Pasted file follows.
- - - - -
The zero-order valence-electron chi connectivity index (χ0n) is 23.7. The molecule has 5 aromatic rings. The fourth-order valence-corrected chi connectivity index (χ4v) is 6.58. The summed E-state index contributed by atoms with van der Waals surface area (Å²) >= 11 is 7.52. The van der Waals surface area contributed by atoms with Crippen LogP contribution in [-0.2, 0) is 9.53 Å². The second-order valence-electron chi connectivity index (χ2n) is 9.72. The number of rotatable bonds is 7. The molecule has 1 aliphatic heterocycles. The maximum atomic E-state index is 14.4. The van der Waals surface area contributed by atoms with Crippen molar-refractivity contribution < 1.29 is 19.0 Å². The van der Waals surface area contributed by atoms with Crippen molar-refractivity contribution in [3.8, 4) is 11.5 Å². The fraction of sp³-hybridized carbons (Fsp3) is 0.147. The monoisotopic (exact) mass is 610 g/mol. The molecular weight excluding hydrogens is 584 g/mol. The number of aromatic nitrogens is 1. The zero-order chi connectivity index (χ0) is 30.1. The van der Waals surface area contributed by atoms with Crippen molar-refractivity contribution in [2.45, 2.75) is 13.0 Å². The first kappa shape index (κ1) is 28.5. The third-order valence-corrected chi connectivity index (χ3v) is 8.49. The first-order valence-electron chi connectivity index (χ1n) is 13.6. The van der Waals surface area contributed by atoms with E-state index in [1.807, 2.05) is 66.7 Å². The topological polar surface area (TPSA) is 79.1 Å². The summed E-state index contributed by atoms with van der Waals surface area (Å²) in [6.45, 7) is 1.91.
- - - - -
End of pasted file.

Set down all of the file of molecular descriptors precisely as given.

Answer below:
The zero-order valence-electron chi connectivity index (χ0n) is 23.7. The molecule has 5 aromatic rings. The fourth-order valence-corrected chi connectivity index (χ4v) is 6.58. The summed E-state index contributed by atoms with van der Waals surface area (Å²) >= 11 is 7.52. The van der Waals surface area contributed by atoms with Crippen LogP contribution in [-0.2, 0) is 9.53 Å². The second-order valence-electron chi connectivity index (χ2n) is 9.72. The number of rotatable bonds is 7. The molecule has 1 aliphatic heterocycles. The maximum atomic E-state index is 14.4. The van der Waals surface area contributed by atoms with Crippen molar-refractivity contribution < 1.29 is 19.0 Å². The van der Waals surface area contributed by atoms with Crippen molar-refractivity contribution in [3.8, 4) is 11.5 Å². The fraction of sp³-hybridized carbons (Fsp3) is 0.147. The monoisotopic (exact) mass is 610 g/mol. The molecular weight excluding hydrogens is 584 g/mol. The number of aromatic nitrogens is 1. The zero-order chi connectivity index (χ0) is 30.1. The van der Waals surface area contributed by atoms with Crippen molar-refractivity contribution in [2.45, 2.75) is 13.0 Å². The first kappa shape index (κ1) is 28.5. The third-order valence-corrected chi connectivity index (χ3v) is 8.49. The first-order valence-electron chi connectivity index (χ1n) is 13.6. The van der Waals surface area contributed by atoms with E-state index in [1.807, 2.05) is 66.7 Å². The topological polar surface area (TPSA) is 79.1 Å². The summed E-state index contributed by atoms with van der Waals surface area (Å²) in [6.45, 7) is 1.91.